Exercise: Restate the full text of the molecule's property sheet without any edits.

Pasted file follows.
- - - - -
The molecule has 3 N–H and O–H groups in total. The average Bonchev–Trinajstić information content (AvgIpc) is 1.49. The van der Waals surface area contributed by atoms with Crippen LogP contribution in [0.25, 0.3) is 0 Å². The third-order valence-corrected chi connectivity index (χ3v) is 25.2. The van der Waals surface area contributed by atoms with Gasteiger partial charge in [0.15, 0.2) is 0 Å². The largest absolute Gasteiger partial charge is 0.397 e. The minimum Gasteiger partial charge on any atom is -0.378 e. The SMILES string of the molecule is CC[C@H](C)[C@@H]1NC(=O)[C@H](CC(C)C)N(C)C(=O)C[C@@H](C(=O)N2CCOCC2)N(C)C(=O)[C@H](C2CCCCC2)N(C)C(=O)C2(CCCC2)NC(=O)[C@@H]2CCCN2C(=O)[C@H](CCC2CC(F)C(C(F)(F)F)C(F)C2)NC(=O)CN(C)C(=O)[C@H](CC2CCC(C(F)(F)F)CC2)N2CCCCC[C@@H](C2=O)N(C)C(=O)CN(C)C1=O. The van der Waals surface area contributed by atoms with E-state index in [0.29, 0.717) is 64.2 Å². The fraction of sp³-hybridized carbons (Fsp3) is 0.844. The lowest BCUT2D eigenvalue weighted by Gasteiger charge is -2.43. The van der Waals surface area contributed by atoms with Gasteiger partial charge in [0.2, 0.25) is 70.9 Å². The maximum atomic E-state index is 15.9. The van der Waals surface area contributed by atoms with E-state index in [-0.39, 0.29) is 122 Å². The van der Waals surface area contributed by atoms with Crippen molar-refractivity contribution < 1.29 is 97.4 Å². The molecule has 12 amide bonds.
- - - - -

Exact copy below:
The molecule has 3 N–H and O–H groups in total. The average Bonchev–Trinajstić information content (AvgIpc) is 1.49. The van der Waals surface area contributed by atoms with Crippen LogP contribution in [0.25, 0.3) is 0 Å². The third-order valence-corrected chi connectivity index (χ3v) is 25.2. The van der Waals surface area contributed by atoms with Gasteiger partial charge in [0.15, 0.2) is 0 Å². The largest absolute Gasteiger partial charge is 0.397 e. The minimum Gasteiger partial charge on any atom is -0.378 e. The SMILES string of the molecule is CC[C@H](C)[C@@H]1NC(=O)[C@H](CC(C)C)N(C)C(=O)C[C@@H](C(=O)N2CCOCC2)N(C)C(=O)[C@H](C2CCCCC2)N(C)C(=O)C2(CCCC2)NC(=O)[C@@H]2CCCN2C(=O)[C@H](CCC2CC(F)C(C(F)(F)F)C(F)C2)NC(=O)CN(C)C(=O)[C@H](CC2CCC(C(F)(F)F)CC2)N2CCCCC[C@@H](C2=O)N(C)C(=O)CN(C)C1=O. The van der Waals surface area contributed by atoms with E-state index in [0.29, 0.717) is 64.2 Å². The fraction of sp³-hybridized carbons (Fsp3) is 0.844. The lowest BCUT2D eigenvalue weighted by Gasteiger charge is -2.43. The van der Waals surface area contributed by atoms with Gasteiger partial charge in [0.2, 0.25) is 70.9 Å². The maximum atomic E-state index is 15.9. The van der Waals surface area contributed by atoms with E-state index in [-0.39, 0.29) is 122 Å². The van der Waals surface area contributed by atoms with Crippen molar-refractivity contribution < 1.29 is 97.4 Å². The molecule has 12 amide bonds.